ART is US SCREAMING “WE ARE HERE!” at the empty sky, not just despite the fact that no one cares, BUT BECAUSE no one cares. And sometimes, accidentally, someone might hear your cry (find your ART) and be amused by it, and then a connection will be made that wouldn’t otherwise have been formed.


—How does a blade of grass live a good life? How does a cat know if it’s lived up to its potential? Or a deer or a fish or a bear or a tree or an octopus or a flea? Or a virus?

How does a person know if they’ve lived a good life? Unlike all the other critters in the universe, we’ve got ART. We aren’t all born the same. Some are rich, some are poor. Some are healthy, some are sickly. Some are smart, some aren’t. It’s not fair, but it’s the truth. But we can all do ART. It may not change the universe, or make a dent in the society where we live, or improve your economic situation, but it will make your life, and the lives of the people who you share it with, a little more fun and enjoyable, (those who GET IT, anyway, and if they don’t get it then: FUCK ‘EM!) For a Horseshittist, that’s good enough!

chaos face 2

—Richard F. Yates
(Primitive Thoughtician and Supreme Bunny Lord of The P.E.W.)




About richardfyates

Compulsive creator of the bizarre and absurd. (Artist, writer, poet, provocateur...)
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5 Responses to “The Complex Function of Artistic Expression in a Society of Indifference: The 5th Horseshittists’ Manifesto (A Confession, Apologetic, and Hymnal)” by Richard F. Yates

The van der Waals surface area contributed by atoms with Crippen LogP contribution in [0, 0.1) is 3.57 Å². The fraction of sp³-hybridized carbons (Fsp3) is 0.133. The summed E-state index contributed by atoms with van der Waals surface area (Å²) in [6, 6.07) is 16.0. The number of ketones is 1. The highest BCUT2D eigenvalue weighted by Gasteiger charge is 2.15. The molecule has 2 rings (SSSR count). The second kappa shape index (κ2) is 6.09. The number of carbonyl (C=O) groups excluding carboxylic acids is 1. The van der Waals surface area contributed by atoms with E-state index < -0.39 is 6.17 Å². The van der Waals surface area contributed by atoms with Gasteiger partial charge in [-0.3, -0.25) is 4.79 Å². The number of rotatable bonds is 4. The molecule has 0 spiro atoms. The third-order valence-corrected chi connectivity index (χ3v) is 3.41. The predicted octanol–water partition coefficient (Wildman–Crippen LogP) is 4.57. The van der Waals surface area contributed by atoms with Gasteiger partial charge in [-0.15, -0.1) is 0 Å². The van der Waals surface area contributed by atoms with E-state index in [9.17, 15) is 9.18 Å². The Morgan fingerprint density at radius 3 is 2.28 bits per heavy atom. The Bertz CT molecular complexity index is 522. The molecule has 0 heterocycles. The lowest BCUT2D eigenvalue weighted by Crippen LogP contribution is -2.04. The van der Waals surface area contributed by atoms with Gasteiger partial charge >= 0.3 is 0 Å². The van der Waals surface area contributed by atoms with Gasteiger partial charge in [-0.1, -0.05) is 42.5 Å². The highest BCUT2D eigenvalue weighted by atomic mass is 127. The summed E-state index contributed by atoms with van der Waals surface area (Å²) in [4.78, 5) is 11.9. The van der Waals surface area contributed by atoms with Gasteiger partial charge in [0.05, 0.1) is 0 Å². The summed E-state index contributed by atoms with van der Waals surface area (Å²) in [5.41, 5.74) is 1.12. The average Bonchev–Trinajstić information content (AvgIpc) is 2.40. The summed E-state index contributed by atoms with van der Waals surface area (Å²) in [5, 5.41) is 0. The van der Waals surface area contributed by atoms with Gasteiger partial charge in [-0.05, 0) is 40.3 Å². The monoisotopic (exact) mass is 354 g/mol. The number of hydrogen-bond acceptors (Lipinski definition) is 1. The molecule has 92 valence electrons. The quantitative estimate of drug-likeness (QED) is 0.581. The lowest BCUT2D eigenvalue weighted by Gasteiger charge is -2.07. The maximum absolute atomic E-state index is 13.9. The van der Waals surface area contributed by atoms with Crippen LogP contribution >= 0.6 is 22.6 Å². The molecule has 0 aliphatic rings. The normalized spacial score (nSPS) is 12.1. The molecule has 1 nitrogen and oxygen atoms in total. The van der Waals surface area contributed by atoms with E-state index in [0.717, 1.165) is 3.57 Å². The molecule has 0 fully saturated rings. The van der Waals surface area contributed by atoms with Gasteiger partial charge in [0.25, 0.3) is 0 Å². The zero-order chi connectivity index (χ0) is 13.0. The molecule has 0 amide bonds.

1. Fabulous essay and I agree wholeheartedly. I just answered a blogger on my blog explaining that art is often not respected, considered a career, job or something an adult should do because artists are NOT EASY TO CONTROL AND THAT IS DANGEROUS TO THE MORONS WHO OWN THE COUNTRY/WORLD. The 1% want sheep. Artists are NOT sheep. ALL art is POLITICAL. That’s why artists are the first to be arrested when things and countries go wrong. We, as artists, do not herd well. That’s why people are not encouraged to do/make or recognize their own art…it’s TOO DANGEROUS to the STATUS QUO and the idiots who control everything, while trying to give the illusion that we are FREE. Okay, so…people (kids) turn away from art and shut it down in themselves so they can make a living and not live in a cardboard box under a bridge somewhere. They KILL art because it’s a threat. Art makes people HAPPY AND HAPPY PEOPLE DON’T WANT TO GO TO WAR AND KILL PEOPLE OR ANIMALS OR WORRY OR FRET OR LISTEN TO REALITY SHOWS OR THINK ABOUT THE DISEASE ADS ON TV OR DO ANY OF THOSE DEPRESSING, HATEFUL, BRAIN NUMBING THINGS. Artists are busy thinking and creating…DANGER/THREAT. So…yeah…I hear ya…and yeah, I agree. I just think THESE are the reasons ART is treated like a plague. I think the critics are paid off so that certain art, art that makes a difference, is panned and criticized and made to seem unimportant. The Greedy, 1% and power mongers might collect art but they don’t want anyone else to have it or make it. Art is fulfilling and none of them want us to be fulfilled. Nice post. I like it.

  2. Really? I mean really? I thought so! Gorgeous….. claudy

  3. Thanks to both of you! This is one of those things that felt like it just had to come out…

  4. Pingback: “The Primitive Manifesto! (A Secret, Collage Operation Disguised as a Bundle of Warm Towels)” | The Primitive Entertainment Workshop

  5. Pingback: “The Society of Indifference Revisited” by Richard F. Yates | The Primitive Entertainment Workshop